Citroen DS21 Series 3 Decapotable by Chapron

Car producer : 

Citroen

Model:

DS21 Series 3 Decapotable by Chapron

Year:

1967-1973

Type:

Cabriolet



The Citroën DS is a four-door, front-engine, front-wheel-drive mid-size car manufactured and marketed by the French company Citroën from 1955 to 1975 in sedan, wagon/estate and convertible body configurations. Italian sculptor and industrial designer Flaminio Bertoni and the French aeronautical engineer André Lefèbvre styled and engineered the car. Paul Magès developed the hydropneumatic self-levelling suspension.

Noted for its aerodynamic, futuristic body design and innovative technology, the DS set new standards in ride quality, handling, and braking. Citroën sold 1,455,746 cars, including 1,330,755 built at the manufacturer's original mass-production plant in Paris at the Quai André-Citroën (previously the Quai de Javel).

The DS came third in the 1999 Car of the Century poll recognizing the world's most influential auto designs and was named the most beautiful car of all time by Classic & Sports Car magazine

After 18 years of secret development as the successor to the Traction Avant, the DS 19 was introduced on 5 October 1955 at the Paris Motor Show. In the first 15 minutes of the show, 743 orders were taken, and orders for the first day totalled 12,000.

Contemporary journalists said the DS pushed the envelope in the ride vs. handling compromise possible in a motor vehicle.

To a France still deep in reconstruction after the devastation of World War II, and also building its identity in the post-colonial world, the DS motor car was a symbol of French ingenuity. The DS was distributed to many territories throughout the world.

It also posited the nation's relevance in the Space Age, during the global race for technology of the Cold War. Structuralist philosopher Roland Barthes, in an essay about the car, said that it looked as if it had "fallen from the sky". An American advertisement summarised this selling point: "It takes a special person to drive a special car".

The ID19 followed the DS19's example in using a punning name. While "DS" is pronounced in French as "Déesse" (goddess), "ID" is pronounced as "Idée" (idea).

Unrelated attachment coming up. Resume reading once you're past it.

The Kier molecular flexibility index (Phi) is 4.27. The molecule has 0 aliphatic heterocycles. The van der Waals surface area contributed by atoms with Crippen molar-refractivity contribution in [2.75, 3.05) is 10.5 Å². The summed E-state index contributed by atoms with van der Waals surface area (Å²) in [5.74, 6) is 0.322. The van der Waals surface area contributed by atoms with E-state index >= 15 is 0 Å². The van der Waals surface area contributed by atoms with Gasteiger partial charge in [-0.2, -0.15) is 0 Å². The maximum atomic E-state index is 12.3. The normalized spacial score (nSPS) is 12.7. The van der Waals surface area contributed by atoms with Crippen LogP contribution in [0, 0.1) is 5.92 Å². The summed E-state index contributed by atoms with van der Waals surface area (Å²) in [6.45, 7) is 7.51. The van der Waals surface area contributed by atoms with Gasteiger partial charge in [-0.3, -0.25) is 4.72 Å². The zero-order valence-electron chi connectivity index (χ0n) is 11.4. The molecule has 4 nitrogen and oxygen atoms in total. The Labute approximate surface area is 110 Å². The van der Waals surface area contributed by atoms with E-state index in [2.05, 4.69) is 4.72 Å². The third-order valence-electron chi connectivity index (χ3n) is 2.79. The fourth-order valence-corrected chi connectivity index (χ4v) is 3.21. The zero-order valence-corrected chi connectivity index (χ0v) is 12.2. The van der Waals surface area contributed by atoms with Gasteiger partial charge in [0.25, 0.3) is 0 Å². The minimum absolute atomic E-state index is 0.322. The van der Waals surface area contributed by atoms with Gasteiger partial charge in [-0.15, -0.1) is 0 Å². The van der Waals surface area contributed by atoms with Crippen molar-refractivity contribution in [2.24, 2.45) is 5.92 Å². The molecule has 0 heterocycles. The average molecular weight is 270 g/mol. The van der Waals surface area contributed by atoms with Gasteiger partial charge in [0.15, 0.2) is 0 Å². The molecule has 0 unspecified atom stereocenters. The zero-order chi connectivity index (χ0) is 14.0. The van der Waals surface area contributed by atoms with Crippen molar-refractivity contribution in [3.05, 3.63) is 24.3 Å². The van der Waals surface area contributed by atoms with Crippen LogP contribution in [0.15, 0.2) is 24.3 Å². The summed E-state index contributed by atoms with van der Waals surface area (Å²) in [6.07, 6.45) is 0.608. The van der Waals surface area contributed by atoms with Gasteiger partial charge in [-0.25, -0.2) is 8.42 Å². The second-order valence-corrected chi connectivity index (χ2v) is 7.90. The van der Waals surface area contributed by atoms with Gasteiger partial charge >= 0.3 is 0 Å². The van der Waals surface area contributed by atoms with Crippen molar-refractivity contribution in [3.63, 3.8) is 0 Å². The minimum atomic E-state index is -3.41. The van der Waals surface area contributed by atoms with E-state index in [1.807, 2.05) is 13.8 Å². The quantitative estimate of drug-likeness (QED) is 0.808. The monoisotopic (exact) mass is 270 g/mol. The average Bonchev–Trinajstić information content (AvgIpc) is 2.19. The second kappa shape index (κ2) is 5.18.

The DS was the first mass production car with front power disc brakes. It also featured hydropneumatic suspension including an automatic leveling system and variable ground clearance, power steering and a semi-automatic transmission (the transmission required no clutch pedal, but gears still had to be shifted by hand), though the shift lever controlled a powered hydraulic shift mechanism in place of a mechanical linkage, and a fibreglass roof which lowered the centre of gravity and so reduced weight transfer. Inboard front brakes (as well as independent suspension) reduced unsprung weight. Different front and rear track widths and tyre sizes reduced the unequal tyre loading, which is well known to promote understeer, typical of front-engined and front-wheel drive cars.

As with all French cars, the DS design was affected by the tax horsepower system, which effectively mandated very small engines. Unlike the Traction Avant predecessor, there was no top-of-range model with a powerful six-cylinder engine. Citroën had planned an air-cooled flat-6 engine for the car, but did not have the funds to put the prototype engine into production.

The DS placed fifth on Automobile Magazine's "100 Coolest Cars" listing in 2005. It was also named the most beautiful car of all time by Classic & Sports Car magazine after a poll of 20 world-renowned car designers, including Giorgetto Giugiaro, Ian Callum, Roy Axe, Paul Bracq, and Leonardo Fioravanti.

The DS always maintained its size and shape, with easily removable, unstressed body panels, but certain design changes did occur. During the 20 year production life. Improvements were made on an ongoing basis.

Sold for: 263200 USD
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